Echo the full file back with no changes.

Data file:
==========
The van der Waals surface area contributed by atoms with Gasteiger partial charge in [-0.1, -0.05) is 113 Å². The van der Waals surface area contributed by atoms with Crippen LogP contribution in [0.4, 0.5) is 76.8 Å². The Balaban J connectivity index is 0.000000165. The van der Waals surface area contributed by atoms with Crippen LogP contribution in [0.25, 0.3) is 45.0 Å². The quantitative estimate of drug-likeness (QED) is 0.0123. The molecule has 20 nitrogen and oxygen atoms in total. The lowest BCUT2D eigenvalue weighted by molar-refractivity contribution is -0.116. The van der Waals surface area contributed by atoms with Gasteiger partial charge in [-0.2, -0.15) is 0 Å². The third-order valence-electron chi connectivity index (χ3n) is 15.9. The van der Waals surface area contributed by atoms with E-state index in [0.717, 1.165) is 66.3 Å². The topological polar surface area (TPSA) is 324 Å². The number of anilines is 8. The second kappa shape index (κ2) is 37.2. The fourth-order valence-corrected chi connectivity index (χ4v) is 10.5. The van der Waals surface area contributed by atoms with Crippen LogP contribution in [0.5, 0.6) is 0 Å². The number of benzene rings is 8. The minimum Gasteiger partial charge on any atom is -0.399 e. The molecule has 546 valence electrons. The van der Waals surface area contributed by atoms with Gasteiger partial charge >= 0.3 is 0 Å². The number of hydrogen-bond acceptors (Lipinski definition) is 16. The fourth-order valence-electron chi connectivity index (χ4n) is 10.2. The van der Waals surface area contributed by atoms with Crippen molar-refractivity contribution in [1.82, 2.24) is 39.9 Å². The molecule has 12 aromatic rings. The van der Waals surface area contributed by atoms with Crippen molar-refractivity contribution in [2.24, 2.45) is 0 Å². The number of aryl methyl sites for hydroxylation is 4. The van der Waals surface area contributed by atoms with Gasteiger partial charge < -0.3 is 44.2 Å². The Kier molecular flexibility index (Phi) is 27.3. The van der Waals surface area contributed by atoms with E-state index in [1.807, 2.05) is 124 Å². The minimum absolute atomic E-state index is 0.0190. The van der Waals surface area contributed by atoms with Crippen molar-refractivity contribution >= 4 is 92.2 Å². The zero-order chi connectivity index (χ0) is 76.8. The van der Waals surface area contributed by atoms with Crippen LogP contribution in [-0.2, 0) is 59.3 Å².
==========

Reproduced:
The van der Waals surface area contributed by atoms with Gasteiger partial charge in [-0.1, -0.05) is 113 Å². The van der Waals surface area contributed by atoms with Crippen LogP contribution in [0.4, 0.5) is 76.8 Å². The Balaban J connectivity index is 0.000000165. The van der Waals surface area contributed by atoms with Crippen LogP contribution in [0.25, 0.3) is 45.0 Å². The quantitative estimate of drug-likeness (QED) is 0.0123. The molecule has 20 nitrogen and oxygen atoms in total. The lowest BCUT2D eigenvalue weighted by molar-refractivity contribution is -0.116. The van der Waals surface area contributed by atoms with Gasteiger partial charge in [-0.2, -0.15) is 0 Å². The third-order valence-electron chi connectivity index (χ3n) is 15.9. The van der Waals surface area contributed by atoms with E-state index in [0.717, 1.165) is 66.3 Å². The topological polar surface area (TPSA) is 324 Å². The number of anilines is 8. The second kappa shape index (κ2) is 37.2. The fourth-order valence-corrected chi connectivity index (χ4v) is 10.5. The van der Waals surface area contributed by atoms with Crippen LogP contribution in [0.5, 0.6) is 0 Å². The number of benzene rings is 8. The minimum Gasteiger partial charge on any atom is -0.399 e. The molecule has 546 valence electrons. The van der Waals surface area contributed by atoms with Gasteiger partial charge >= 0.3 is 0 Å². The number of hydrogen-bond acceptors (Lipinski definition) is 16. The fourth-order valence-electron chi connectivity index (χ4n) is 10.2. The van der Waals surface area contributed by atoms with Crippen molar-refractivity contribution in [1.82, 2.24) is 39.9 Å². The molecule has 12 aromatic rings. The van der Waals surface area contributed by atoms with Crippen molar-refractivity contribution in [2.24, 2.45) is 0 Å². The number of aryl methyl sites for hydroxylation is 4. The van der Waals surface area contributed by atoms with Gasteiger partial charge < -0.3 is 44.2 Å². The Kier molecular flexibility index (Phi) is 27.3. The van der Waals surface area contributed by atoms with E-state index in [1.807, 2.05) is 124 Å². The minimum absolute atomic E-state index is 0.0190. The van der Waals surface area contributed by atoms with Crippen molar-refractivity contribution >= 4 is 92.2 Å². The zero-order chi connectivity index (χ0) is 76.8. The van der Waals surface area contributed by atoms with Crippen LogP contribution in [-0.2, 0) is 59.3 Å².